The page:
In December 2018, Younger raised questions about Huawei's role in the UK's new 5G mobile network.[23]

Personal lifeEdit

On 30 March 2019, Younger's son, Sam, was killed in a motoring accident in Stirlingshire.[24]



  1. ^ "Appointment of the new Chief of the Secret Intelligence Service (MI6)". GOV.UK. Press releases. Her Majesty's Government. 3 October 2014. Retrieved 3 October 2014.
  2. ^ a b "MI6 officer Alex Younger named as new SIS chief". BBC News. 3 October 2014. Retrieved 3 October 2014.
  3. ^ MacAskill, Ewen; Norton-Taylor, Richard (26 June 2014). "MI6 chief Sir John Sawers to step down". The Guardian. Retrieved 5 July 2014.
  4. ^ Evans, Michael (13 February 2019). "MI6 chief Alex Younger set to stay in post over Brexit fears". The Times. ISSN 0140-0460. Retrieved 9 June 2019.
  5. ^ Coughlin, Con (12 April 2019). "Alex Younger agrees to become the longest serving MI6 chief in 50 years". The Telegraph. ISSN 0307-1235. Retrieved 9 June 2019.
  6. ^ "Index entry". FreeBMD. ONS. Retrieved 3 December 2018.
  7. ^ "MI6 'C' Delivers Rare Public Speech at St Andrews University". 3 December 2018. Retrieved 8 June 2019.
  8. ^ Pettifor, Tom (8 December 2016). "Everything you need to know about Britain's top spy Alex Younger as he warns of ISIS threat". Daily Mirror. Retrieved 9 December 2016.
  9. ^ ‘YOUNGER, Alexander William’, Who's Who 2014, A & C Black, an imprint of Bloomsbury Publishing plc, 2014
  10. ^ Younger, Alexandra (14 February 1994). "Wilder shores of love: Five couples who went abroad to get married tell their stories to Alexandra Younger". The Independent. Retrieved 12 December 2016.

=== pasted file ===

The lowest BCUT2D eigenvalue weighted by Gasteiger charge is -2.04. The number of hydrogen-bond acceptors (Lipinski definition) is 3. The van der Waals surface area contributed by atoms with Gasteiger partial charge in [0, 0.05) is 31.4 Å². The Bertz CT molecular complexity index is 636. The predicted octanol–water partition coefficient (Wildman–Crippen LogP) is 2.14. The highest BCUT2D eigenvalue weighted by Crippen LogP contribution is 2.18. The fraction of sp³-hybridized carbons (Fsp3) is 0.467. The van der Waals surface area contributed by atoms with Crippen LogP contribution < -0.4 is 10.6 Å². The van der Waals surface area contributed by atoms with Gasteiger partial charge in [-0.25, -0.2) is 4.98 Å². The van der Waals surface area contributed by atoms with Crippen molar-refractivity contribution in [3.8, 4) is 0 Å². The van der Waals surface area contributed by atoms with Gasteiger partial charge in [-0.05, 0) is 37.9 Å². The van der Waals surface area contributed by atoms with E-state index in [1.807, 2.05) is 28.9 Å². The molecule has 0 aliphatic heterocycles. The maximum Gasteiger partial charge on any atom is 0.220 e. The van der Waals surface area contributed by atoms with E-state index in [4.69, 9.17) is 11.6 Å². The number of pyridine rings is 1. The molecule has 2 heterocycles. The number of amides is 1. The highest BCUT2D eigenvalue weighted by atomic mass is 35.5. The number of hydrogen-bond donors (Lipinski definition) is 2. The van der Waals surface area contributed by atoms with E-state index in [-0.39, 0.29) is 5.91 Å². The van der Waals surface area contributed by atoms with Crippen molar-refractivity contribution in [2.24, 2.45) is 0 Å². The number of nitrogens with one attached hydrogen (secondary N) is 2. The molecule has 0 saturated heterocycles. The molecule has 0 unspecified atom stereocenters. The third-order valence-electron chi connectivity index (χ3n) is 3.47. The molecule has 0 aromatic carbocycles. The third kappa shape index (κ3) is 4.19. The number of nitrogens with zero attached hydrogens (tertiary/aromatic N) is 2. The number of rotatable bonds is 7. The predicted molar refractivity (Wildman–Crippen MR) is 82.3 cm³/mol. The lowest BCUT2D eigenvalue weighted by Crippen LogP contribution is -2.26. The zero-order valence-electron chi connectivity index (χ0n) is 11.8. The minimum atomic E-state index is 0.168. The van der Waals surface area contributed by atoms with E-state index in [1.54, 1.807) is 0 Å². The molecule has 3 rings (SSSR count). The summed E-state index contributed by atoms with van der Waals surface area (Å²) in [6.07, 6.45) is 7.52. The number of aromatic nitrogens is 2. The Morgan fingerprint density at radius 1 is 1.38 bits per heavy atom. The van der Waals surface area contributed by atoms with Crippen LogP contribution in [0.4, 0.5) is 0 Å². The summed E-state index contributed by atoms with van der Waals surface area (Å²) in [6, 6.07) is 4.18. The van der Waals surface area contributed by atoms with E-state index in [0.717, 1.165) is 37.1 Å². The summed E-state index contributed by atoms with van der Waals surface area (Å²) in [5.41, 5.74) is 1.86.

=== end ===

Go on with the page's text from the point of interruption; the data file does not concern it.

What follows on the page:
11. ^ "No. 50733". The London Gazette (Supplement). 1 December 1986. p. 15534.
  12. ^ "No. 50813". The London Gazette (Supplement). 26 January 1987. p. 1079.
  13. ^ "No. 50907". The London Gazette (Supplement). 1 May 1987. p. 5856.
  14. ^ "No. 50965". The London Gazette (Supplement). 15 June 1987. p. 7669.
  15. ^ "No. 51696". The London Gazette (Supplement). 10 April 1989. p. 4292.
  16. ^ "No. 52138". The London Gazette (Supplement). 15 May 1990. p. 9158.
  17. ^ Tomlinson, Richard. The Big Breach (PDF). p. 31. Retrieved 27 February 2019.
  18. ^ Evans, Michael; Haynes, Deborah (3 October 2014). "Games anti terror chief Alex Younger named as Britain's new top spy". The Times. Retrieved 3 December 2018.
  19. ^ Du Chateau, Carroll (30 June 2000). "Outcast: the spy who wants to spill the beans". The New Zealand Herald. Retrieved 16 April 2015.
  20. ^ "Senior officials 'high earners' salaries as at 30 September 2015 - GOV.UK". 17 December 2015. Retrieved 11 March 2016.
  21. ^ MacAskill, Ewen (8 December 2016). "Hostile states pose 'fundamental threat' to Europe, says MI6 chief". The Guardian. Retrieved 9 December 2016.
  22. ^ Noack, Rick (10 January 2018). "Everything we know so far about Russian election meddling in Europe". The Washington Post. Retrieved 11 November 2018.
  23. ^ "BBC News: Huawei: 'Deep concerns' over firm's role in UK 5G upgrade". BBC News. 27 December 2018.
  24. ^ "MI6 chief's son dies in crash on private Stirlingshire estate". Retrieved 2 April 2019.
  25. ^ "No. 59808". The London Gazette (Supplement). 11 June 2011. p. 3.
  26. ^ "No. 62666". The London Gazette (Supplement). 8 June 2019. p. B3.
Government offices
Preceded by
Sir John Sawers
Chief of the Secret Intelligence Service
November 2014–